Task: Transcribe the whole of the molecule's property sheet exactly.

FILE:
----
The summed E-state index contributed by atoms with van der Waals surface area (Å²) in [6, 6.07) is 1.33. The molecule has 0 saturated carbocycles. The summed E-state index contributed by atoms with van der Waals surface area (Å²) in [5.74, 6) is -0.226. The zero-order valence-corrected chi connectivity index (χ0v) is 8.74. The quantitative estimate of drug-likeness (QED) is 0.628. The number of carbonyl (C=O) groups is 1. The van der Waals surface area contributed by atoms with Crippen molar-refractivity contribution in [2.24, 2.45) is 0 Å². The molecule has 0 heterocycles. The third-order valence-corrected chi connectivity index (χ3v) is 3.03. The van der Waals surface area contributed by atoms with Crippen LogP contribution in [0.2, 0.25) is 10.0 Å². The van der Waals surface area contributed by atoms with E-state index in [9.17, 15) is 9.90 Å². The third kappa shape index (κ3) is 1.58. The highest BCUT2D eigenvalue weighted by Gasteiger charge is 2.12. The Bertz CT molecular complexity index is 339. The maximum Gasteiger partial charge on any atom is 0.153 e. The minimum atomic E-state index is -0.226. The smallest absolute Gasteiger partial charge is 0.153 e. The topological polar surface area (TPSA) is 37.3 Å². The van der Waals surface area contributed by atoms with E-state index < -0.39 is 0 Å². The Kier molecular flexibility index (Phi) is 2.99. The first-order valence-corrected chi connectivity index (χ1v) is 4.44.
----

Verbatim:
The summed E-state index contributed by atoms with van der Waals surface area (Å²) in [6, 6.07) is 1.33. The molecule has 0 saturated carbocycles. The summed E-state index contributed by atoms with van der Waals surface area (Å²) in [5.74, 6) is -0.226. The zero-order valence-corrected chi connectivity index (χ0v) is 8.74. The quantitative estimate of drug-likeness (QED) is 0.628. The number of carbonyl (C=O) groups is 1. The van der Waals surface area contributed by atoms with Crippen molar-refractivity contribution in [2.24, 2.45) is 0 Å². The molecule has 0 heterocycles. The third-order valence-corrected chi connectivity index (χ3v) is 3.03. The van der Waals surface area contributed by atoms with Crippen LogP contribution in [0.2, 0.25) is 10.0 Å². The van der Waals surface area contributed by atoms with E-state index in [9.17, 15) is 9.90 Å². The third kappa shape index (κ3) is 1.58. The highest BCUT2D eigenvalue weighted by Gasteiger charge is 2.12. The Bertz CT molecular complexity index is 339. The maximum Gasteiger partial charge on any atom is 0.153 e. The minimum atomic E-state index is -0.226. The smallest absolute Gasteiger partial charge is 0.153 e. The topological polar surface area (TPSA) is 37.3 Å². The van der Waals surface area contributed by atoms with E-state index < -0.39 is 0 Å². The Kier molecular flexibility index (Phi) is 2.99. The first-order valence-corrected chi connectivity index (χ1v) is 4.44.